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Netflix Giving Gwyneth Paltrow’s Goop Lab A TV Show Is Irresponsible -BB

Netflix is giving Gwyneth Paltrow and her infamous lifestyle brand Goop a TV show – called The Goop Lab – but this decision feels wildly irresponsible. Over the past decade, Oscar-winning actress Gwyneth Paltrow has become primarily defined by two aspects of her career: Playing Pepper Potts in the Marvel Cinematic Universe and her wellness company Goop. Originally launched as a weekly newsletter in 2008, Goop has turned into a multi-million dollar empire of new-age advice, lifestyle merchandise, food, and beauty branding, and even an annual celebrity-laden summit.

Despite being the object of ridicule from the moment it was launched, Goop has become arguably the most successful celebrity lifestyle brand of its kind in the 21st century. It’s become such a big deal that Paltrow has announced that she plans to leave acting behind altogether to focus exclusively on Goop. The next part of the company’s expansion, which includes its own magazine and podcast, is a Netflix series. According to Netflix, The Goop Lab will see Paltrow and her team „leading with curiosity“ as they „look at psychedelics, energy work and other challenging wellness topics.“

The Goop Lab’s trailer reveals segments on exorcisms and cryotherapy, and the poster features Paltrow inside a distinctly vaginal arch. It didn’t take long for critics and social media to lambast Paltrow and Netflix for The Goop Lab. It seemed like another win for quackery and easily refuted pseudoscience, all of which certainly doesn’t need any more unchallenged positive publicity in 2020. Netflix knew this show would cause controversy and seem happy to play into it, but that trolling of audiences doesn’t make their decision to commission and air The Goop Lab any less irresponsible.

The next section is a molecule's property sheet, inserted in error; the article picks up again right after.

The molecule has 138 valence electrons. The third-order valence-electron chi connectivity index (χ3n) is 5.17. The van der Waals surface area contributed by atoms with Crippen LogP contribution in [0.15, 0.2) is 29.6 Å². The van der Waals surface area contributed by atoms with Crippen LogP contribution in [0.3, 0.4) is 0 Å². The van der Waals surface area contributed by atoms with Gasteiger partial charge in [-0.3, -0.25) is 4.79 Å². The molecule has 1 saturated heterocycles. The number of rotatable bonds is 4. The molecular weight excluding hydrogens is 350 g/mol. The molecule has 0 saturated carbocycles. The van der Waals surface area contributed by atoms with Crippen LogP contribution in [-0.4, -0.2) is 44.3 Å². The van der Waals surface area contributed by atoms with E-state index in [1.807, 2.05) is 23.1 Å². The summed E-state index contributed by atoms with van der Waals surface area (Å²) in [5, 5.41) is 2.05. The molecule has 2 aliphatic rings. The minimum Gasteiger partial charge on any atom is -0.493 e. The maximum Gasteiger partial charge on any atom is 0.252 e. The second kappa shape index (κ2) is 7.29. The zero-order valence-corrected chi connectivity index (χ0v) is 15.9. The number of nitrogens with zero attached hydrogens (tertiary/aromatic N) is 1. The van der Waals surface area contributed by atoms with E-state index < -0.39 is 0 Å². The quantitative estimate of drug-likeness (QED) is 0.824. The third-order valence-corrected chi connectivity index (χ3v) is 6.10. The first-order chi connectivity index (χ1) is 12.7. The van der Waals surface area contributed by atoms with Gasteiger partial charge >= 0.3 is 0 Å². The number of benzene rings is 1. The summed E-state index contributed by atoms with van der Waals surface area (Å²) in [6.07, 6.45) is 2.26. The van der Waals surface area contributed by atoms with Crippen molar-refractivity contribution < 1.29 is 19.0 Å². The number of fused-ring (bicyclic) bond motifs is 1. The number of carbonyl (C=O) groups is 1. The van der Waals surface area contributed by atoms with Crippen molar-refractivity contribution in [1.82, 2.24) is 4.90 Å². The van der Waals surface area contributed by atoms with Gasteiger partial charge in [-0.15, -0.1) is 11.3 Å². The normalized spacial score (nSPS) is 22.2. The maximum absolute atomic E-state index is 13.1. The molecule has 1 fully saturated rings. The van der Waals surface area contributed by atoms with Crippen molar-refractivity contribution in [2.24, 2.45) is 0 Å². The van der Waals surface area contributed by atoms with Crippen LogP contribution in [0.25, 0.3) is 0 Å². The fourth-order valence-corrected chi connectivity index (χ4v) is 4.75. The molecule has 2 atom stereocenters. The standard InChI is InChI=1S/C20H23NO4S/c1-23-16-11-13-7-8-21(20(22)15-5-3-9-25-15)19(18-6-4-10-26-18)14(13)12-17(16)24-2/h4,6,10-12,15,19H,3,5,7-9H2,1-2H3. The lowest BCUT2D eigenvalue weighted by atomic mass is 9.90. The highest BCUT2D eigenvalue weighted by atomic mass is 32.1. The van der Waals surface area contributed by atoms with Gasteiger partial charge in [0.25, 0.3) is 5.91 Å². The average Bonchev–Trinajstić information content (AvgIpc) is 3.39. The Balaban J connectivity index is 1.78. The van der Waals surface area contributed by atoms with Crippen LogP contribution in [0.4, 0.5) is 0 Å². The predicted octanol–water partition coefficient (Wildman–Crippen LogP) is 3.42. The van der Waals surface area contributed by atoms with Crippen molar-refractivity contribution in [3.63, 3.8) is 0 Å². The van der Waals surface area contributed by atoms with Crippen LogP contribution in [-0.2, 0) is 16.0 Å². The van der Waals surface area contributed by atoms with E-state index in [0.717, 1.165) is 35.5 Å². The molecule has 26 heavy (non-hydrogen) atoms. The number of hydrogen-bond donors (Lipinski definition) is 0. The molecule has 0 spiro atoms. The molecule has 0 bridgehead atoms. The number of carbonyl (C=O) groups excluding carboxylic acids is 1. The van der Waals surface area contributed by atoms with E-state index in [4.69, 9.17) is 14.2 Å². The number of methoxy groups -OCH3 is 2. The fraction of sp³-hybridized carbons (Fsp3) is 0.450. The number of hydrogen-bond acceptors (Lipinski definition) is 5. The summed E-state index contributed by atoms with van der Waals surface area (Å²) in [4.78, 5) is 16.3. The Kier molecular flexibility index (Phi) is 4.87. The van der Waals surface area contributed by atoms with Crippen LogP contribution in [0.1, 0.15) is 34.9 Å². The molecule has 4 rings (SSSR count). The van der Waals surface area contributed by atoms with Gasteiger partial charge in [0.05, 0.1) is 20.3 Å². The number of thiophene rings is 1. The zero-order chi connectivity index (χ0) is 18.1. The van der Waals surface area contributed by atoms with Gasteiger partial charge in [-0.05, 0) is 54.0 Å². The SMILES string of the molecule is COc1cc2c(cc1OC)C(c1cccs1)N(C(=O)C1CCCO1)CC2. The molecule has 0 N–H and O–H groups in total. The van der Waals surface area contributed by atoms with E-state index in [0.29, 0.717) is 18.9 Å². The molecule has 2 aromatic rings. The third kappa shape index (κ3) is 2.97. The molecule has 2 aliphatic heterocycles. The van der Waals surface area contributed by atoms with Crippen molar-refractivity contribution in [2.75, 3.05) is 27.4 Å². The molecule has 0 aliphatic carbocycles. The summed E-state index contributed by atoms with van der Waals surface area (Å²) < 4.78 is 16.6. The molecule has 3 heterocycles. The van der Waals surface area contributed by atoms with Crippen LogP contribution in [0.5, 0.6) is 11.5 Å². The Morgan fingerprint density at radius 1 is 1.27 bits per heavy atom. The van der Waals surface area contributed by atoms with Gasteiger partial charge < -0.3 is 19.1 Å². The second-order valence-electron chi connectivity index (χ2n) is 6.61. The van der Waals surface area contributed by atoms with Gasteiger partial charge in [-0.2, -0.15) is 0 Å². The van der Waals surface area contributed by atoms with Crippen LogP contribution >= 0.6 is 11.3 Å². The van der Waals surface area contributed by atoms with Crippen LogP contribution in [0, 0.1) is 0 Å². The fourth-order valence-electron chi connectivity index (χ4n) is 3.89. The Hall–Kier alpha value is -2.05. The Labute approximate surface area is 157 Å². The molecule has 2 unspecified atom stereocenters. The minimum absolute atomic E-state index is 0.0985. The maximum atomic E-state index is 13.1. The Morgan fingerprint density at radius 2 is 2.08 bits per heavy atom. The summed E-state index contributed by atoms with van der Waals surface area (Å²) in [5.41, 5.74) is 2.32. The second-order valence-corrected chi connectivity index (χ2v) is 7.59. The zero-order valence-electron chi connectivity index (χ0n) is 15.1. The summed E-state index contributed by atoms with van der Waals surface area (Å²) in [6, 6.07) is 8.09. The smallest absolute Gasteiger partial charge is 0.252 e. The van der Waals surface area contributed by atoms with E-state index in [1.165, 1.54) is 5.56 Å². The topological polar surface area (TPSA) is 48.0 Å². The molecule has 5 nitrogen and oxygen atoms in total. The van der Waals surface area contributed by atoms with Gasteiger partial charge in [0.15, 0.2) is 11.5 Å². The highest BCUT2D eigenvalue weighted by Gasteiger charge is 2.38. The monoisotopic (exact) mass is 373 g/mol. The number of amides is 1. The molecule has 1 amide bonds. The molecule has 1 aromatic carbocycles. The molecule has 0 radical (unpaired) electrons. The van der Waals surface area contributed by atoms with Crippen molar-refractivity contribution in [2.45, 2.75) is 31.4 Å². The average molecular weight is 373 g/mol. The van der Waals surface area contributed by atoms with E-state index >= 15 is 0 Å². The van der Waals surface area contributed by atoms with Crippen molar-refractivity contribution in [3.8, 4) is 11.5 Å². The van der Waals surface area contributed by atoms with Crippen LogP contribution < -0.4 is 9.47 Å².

Goop has been heavily criticized by scientists and doctors from day one. On top of being mocked for its intensely out of touch recommendations to readers, which are typically very expensive and clearly aimed at an elite audience, Goop frequently celebrates ideas and „solutions“ with no scientific basis that may end up being more harmful than helpful. Infamously, Goop has advocated both vaginal steaming and the use of jade eggs for pelvic exercises. For the former, Paltrow suggested that steaming your vagina with infrared heat and various herbs „cleanses your uterus“ and suggested it had „real healing properties.“ The infamous jade eggs were sold as being the secret tools of ancient Chinese concubines and are „used by women to increase sexual energy, health, and pleasure.“ None of these details are true and doing either, according to Dr. Jen Gunter, could seriously damage your genitalia. In September 2018, Goop agreed to pay $145,000 to settle a lawsuit alleging that Goop had posted claims about the eggs and about a herbal remedy, both without any sort of scientific basis. That hasn’t stopped The Goop Lab from using vaginal imagery as a key marketing point.